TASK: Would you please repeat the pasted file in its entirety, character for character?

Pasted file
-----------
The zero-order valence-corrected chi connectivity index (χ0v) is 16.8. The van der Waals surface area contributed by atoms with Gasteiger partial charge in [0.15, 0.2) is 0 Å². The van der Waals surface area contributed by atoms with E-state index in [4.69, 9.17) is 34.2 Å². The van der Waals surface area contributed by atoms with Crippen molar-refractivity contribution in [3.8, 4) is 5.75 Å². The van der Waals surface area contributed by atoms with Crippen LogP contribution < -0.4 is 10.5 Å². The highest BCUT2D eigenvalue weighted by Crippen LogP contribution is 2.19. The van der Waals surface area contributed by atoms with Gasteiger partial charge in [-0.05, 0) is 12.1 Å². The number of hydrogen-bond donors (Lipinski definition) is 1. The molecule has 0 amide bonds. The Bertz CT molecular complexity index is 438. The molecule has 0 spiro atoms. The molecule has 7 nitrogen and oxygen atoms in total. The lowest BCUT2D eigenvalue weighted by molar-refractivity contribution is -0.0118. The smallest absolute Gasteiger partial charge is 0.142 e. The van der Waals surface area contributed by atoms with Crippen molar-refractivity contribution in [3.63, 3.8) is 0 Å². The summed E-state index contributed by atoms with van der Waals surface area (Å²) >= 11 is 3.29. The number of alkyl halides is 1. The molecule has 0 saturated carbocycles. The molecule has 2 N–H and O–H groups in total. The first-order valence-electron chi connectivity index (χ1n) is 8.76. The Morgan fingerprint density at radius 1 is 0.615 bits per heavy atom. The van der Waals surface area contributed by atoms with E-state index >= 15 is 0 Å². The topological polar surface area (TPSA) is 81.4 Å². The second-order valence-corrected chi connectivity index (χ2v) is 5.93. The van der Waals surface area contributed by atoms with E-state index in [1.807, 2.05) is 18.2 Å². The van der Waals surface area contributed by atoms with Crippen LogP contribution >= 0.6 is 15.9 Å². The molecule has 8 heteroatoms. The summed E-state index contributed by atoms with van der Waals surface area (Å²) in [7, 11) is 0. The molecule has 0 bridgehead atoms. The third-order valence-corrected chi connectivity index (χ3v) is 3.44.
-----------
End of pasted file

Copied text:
The zero-order valence-corrected chi connectivity index (χ0v) is 16.8. The van der Waals surface area contributed by atoms with Gasteiger partial charge in [0.15, 0.2) is 0 Å². The van der Waals surface area contributed by atoms with E-state index in [4.69, 9.17) is 34.2 Å². The van der Waals surface area contributed by atoms with Crippen molar-refractivity contribution in [3.8, 4) is 5.75 Å². The van der Waals surface area contributed by atoms with Crippen LogP contribution < -0.4 is 10.5 Å². The highest BCUT2D eigenvalue weighted by Crippen LogP contribution is 2.19. The van der Waals surface area contributed by atoms with Gasteiger partial charge in [-0.05, 0) is 12.1 Å². The number of hydrogen-bond donors (Lipinski definition) is 1. The molecule has 0 amide bonds. The Bertz CT molecular complexity index is 438. The molecule has 0 spiro atoms. The molecule has 7 nitrogen and oxygen atoms in total. The lowest BCUT2D eigenvalue weighted by molar-refractivity contribution is -0.0118. The smallest absolute Gasteiger partial charge is 0.142 e. The van der Waals surface area contributed by atoms with Crippen molar-refractivity contribution in [3.63, 3.8) is 0 Å². The summed E-state index contributed by atoms with van der Waals surface area (Å²) >= 11 is 3.29. The number of alkyl halides is 1. The molecule has 0 saturated carbocycles. The molecule has 2 N–H and O–H groups in total. The first-order valence-electron chi connectivity index (χ1n) is 8.76. The Morgan fingerprint density at radius 1 is 0.615 bits per heavy atom. The van der Waals surface area contributed by atoms with E-state index >= 15 is 0 Å². The topological polar surface area (TPSA) is 81.4 Å². The second-order valence-corrected chi connectivity index (χ2v) is 5.93. The van der Waals surface area contributed by atoms with E-state index in [1.807, 2.05) is 18.2 Å². The van der Waals surface area contributed by atoms with Crippen LogP contribution >= 0.6 is 15.9 Å². The molecule has 8 heteroatoms. The summed E-state index contributed by atoms with van der Waals surface area (Å²) in [7, 11) is 0. The molecule has 0 bridgehead atoms. The third-order valence-corrected chi connectivity index (χ3v) is 3.44.